I saw lots of guillemots, puffins and razorbills but the guide explained that the gannets had been unusually sparse. Seeing the guillemots, brought back memories of when I rescued one I had found in Brighton covered in oil and I got pecked on my top lip for my efforts, which was to take it to the sealife centre to recover. I was a little disappointed to not get closer to get better shots of the birdlife and therefore I will aim to return later this year. I got to see some seals sheltering in the cove and swimming in the sea at a distance but all in all I just enjoyed the boat ride and the rugged landscape.

Guillemots and Razorbills nesting on the rocks

Skomer is less than a mile off of the Pembrokeshire coast and can only be reached by boat. It is also a conservation site and the holes you can see are from the rabbits. There are no rats on the island. We did catch a glimpse of a peregrine falcon above the rocky terrain but it was too far away for me to photograph. Skomer is one of many small islands around this coastline that is home to a diverse colony of wildlife which are protected. There is thankfully no human inhabitants on this specific island and the building you can see pictured is the tourist and research centre.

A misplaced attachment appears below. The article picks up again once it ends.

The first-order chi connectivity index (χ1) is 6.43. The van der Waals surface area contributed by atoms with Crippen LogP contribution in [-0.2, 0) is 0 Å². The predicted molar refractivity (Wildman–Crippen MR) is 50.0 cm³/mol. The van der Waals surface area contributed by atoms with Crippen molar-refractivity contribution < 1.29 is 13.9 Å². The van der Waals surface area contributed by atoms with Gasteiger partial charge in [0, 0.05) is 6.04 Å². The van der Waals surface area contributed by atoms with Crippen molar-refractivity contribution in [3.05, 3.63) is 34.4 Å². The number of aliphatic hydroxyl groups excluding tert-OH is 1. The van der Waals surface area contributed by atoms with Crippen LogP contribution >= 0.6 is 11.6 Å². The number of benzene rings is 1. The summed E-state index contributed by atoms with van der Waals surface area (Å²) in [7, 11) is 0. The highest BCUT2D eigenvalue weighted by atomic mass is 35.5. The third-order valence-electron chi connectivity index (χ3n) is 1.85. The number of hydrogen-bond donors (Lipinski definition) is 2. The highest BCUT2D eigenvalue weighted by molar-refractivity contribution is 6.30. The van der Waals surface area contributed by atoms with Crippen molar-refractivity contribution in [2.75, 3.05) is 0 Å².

It wasn’t cold out on the boat and a cheeky seagull hovered above our heads before hitching a ride back to shore.

Once back on dry land, it was now time for the 5 hour drive back to Hertfordshire…

(Since my visit, Wally has traveled South, first appearing in Cornwall, before travelling further and arriving in France. Unfortunately Wally was hit by a boat in France and is currently being monitored as he has sustained injuries.)